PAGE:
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BMJ. 2008 January 12; 336(7635): 55–56.
Published online 2007 November 27. doi:  10.1136/bmj.39406.511817.BE
PMCID: PMC2190279

Using physical barriers to reduce the spread of respiratory viruses

Martin Dawes, chair of family medicine

Handwashing and wearing masks, gloves, and gowns are highly effective

Preparing health professionals and the public for a flu pandemic has been the subject of much research worldwide, and governments and public health departments have published various recommendations over the past five years.1,2,3,4 One aspect of the clinical management of respiratory viruses—namely barrier methods to reduce transmission—is assessed in the accompanying systematic review by Jefferson and colleagues.5 This review found that handwashing and wearing masks, gloves, and gowns were effective individually in preventing the spread of severe acute respiratory syndrome, and even more effective when combined (odds ratio 0.09, 95% confidence interval 0.02 to 0.35, number needed to treat (NNT)=3, 2.66 to 4.97). The incremental effect of adding virucidals or antiseptics to normal handwashing to reduce respiratory disease was uncertain.

Because pandemic flu is such a potentially catastrophic event, governments worldwide should have commissioned such a review many years ago and not have left it to the academic community to take the lead. The academic community needs to educate governments that expert advice is not necessarily the best advice. Guidelines should be based on rigorous systematic reviews and need to be continuously updated.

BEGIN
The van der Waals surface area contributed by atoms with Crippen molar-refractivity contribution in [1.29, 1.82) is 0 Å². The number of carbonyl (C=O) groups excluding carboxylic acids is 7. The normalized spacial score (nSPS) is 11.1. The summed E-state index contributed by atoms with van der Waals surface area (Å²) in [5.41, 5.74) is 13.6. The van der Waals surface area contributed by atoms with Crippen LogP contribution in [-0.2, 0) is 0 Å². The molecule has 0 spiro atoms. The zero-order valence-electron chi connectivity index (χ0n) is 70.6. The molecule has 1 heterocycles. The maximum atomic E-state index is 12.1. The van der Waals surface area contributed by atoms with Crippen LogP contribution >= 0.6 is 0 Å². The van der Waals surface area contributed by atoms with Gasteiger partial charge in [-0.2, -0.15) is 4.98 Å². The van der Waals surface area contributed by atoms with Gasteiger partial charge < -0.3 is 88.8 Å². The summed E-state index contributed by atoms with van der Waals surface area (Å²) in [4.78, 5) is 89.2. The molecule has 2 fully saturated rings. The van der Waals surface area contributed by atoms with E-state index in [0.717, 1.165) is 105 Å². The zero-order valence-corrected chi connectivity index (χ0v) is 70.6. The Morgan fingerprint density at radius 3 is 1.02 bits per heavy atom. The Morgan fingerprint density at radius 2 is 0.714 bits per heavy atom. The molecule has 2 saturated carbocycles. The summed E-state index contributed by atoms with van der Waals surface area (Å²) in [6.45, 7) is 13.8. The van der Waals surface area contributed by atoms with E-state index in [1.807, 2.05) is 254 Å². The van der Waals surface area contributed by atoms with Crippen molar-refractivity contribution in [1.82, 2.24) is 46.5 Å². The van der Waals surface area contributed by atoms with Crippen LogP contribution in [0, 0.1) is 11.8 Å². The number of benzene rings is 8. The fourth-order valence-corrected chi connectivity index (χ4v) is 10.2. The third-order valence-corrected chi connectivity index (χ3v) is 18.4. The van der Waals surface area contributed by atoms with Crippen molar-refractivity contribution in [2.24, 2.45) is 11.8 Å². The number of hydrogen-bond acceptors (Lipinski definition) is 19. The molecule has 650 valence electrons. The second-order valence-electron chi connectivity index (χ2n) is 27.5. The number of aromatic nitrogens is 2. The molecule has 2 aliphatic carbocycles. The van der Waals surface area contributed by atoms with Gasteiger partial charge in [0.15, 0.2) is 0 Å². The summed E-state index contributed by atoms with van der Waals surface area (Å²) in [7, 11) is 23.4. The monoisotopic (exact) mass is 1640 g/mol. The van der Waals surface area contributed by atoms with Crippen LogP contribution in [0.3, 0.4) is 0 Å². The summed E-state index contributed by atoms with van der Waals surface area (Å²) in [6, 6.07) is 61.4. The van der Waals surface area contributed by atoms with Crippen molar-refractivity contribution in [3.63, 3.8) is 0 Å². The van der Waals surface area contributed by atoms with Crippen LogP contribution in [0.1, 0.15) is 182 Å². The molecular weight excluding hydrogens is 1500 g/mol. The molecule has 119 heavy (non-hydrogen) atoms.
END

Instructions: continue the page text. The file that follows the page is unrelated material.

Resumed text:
Government and international websites such as the World Health Organization website on the status of pandemic flu (www.who.int/csr/disease/avian_influenza/phase/en/index.html) are of some help in keeping health professionals up to date with the latest information. However, regularly updated evidence based guidelines containing levels of recommendation and, where possible, measures of effectiveness such as NNT would be very much more helpful to front line clinicians. Guidelines also highlight where the strength of the evidence is weak and more research is needed. We have an annually updated guideline on the management of hypertension,6 and it reflects badly on the consistency of knowledge translation that one is not available for influenza.

The messages distributed by governments about how to reduce the spread of respiratory viruses have not been shown to be wrong, although some are not supported by evidence. Jefferson and colleagues’ review will allow the effectiveness of the interventions and the strength of the evidence supporting them to be much more explicit; for example, it will be possible to add numbers needed to treat for handwashing, face masks, and gloves to advisory leaflets for health professionals.